Classical Latin always had local variations, collectively called Vulgar Latin. Compare this to modern English, where a Southerner might say “y’all”, but you would never see “y’all” in a textbook or news report. As a result, most of our Vulgar Latin records are limited to graffiti or the odd letter written from one local to another. What is undeniably clear is that during the late Roman Empire, as communications and trade broke down, Vulgar Latin became more and more balkanized.

Forġyf ūs ūre gyltas

To illustrate the point of how languages evolve, let’s look at an Old English quote:

And forġyf ūs ūre gyltas, swā swā wē forġyfað ūrum gyltendum

If you can understand that, congratulations. You are probably a time-traveling medieval Saxon. For everyone else, that’s “and forgive us our debts, as we forgive our debtors”, a well-known line from the Lord’s Prayer.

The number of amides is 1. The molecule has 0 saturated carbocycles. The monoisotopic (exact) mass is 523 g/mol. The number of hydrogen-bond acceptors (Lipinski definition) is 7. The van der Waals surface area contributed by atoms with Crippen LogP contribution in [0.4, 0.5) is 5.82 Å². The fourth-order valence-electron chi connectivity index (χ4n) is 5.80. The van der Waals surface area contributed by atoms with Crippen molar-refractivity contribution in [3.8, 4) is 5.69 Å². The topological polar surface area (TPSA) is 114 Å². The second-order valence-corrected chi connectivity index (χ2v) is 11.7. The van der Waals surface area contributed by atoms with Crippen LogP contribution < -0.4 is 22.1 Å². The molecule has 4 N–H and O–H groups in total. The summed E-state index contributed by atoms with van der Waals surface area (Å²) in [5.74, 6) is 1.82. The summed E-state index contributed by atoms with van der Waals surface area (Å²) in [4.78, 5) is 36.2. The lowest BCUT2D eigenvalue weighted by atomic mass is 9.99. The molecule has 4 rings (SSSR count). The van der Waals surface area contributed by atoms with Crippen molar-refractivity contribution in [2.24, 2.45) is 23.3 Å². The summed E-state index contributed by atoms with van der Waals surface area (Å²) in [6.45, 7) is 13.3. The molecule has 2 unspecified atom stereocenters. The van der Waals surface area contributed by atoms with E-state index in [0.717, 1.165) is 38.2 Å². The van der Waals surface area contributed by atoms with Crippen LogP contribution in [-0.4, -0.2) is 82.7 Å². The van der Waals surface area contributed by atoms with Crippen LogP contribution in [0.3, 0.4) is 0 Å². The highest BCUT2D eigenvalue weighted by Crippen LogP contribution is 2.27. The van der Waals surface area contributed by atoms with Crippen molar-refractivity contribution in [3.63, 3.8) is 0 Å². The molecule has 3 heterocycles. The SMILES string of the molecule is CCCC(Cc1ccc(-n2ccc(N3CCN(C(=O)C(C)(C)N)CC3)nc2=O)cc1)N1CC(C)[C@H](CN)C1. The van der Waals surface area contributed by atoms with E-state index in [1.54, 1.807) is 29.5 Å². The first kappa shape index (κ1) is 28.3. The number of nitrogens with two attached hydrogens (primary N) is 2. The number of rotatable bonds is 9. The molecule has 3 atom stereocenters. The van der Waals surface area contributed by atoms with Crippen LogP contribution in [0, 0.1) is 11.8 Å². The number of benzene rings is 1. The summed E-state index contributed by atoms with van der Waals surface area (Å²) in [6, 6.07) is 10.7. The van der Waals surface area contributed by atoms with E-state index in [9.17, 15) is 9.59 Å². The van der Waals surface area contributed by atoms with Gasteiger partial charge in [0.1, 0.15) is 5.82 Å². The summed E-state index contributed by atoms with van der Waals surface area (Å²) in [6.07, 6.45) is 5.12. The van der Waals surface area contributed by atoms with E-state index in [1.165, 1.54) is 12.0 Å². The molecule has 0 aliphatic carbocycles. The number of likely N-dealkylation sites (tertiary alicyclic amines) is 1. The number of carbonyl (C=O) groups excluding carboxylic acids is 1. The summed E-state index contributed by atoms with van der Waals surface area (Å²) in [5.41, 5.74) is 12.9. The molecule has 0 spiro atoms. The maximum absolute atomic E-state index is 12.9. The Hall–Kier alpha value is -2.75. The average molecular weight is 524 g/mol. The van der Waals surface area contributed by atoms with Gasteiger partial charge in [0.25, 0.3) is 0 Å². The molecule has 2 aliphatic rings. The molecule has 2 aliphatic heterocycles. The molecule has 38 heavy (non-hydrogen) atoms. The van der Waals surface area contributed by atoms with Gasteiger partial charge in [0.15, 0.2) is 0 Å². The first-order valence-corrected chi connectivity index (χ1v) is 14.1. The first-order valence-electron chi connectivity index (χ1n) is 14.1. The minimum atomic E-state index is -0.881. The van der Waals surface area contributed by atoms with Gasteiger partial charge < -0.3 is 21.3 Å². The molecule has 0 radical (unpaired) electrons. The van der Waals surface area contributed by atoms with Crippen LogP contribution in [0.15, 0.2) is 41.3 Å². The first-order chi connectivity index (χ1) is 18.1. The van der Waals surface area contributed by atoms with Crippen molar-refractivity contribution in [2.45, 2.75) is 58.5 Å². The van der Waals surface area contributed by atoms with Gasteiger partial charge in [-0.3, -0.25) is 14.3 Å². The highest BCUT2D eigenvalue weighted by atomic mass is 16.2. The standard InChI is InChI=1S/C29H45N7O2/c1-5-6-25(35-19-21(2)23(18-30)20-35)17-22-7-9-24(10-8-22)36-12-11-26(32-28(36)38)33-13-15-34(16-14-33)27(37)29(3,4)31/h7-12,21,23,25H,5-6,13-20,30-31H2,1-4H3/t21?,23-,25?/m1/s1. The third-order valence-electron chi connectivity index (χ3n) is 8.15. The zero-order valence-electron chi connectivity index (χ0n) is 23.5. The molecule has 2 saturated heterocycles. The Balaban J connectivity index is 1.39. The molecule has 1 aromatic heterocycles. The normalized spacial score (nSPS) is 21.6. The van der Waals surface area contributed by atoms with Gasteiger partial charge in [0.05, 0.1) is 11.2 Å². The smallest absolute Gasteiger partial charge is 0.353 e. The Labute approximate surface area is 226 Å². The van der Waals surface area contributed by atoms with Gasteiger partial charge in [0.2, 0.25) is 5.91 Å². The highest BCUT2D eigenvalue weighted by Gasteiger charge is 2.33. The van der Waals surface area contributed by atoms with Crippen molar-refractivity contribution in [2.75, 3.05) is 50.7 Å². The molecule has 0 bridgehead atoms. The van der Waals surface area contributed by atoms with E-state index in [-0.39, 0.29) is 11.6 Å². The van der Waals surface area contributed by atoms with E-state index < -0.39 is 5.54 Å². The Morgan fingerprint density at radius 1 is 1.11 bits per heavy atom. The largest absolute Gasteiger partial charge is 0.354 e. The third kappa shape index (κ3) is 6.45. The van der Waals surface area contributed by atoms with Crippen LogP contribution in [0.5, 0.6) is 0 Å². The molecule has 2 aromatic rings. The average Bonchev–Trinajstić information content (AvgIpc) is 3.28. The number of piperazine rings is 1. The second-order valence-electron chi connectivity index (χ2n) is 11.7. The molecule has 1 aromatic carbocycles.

Now imagine that English had evolved separately in a dozen different, mostly isolated countries. How different would that modern English line look in each of those countries? Would we even be able to understand each other? Especially with the way English has borrowed from dozens of languages?

English language meme | From the blog of Nicholas C. Rossis, author of science fiction, the Pearseus epic fantasy series and children's books


And here’s a tantalizing idea for the science fiction writers out there: once again, we live in a global world. The Internet is bringing us closer together than humanity has ever been. Might it be possible that the various Romance languages begin actually to approach each other nowadays than separate?

Since communication and interaction within the speakers of the Romance languages – Latinosphere – is more frequent than ever, and all Romance languages are still today mutually understandable to a certain extent – it is possible a common pidgin may one day form.

It will have the same status as Vulgar Latin once had!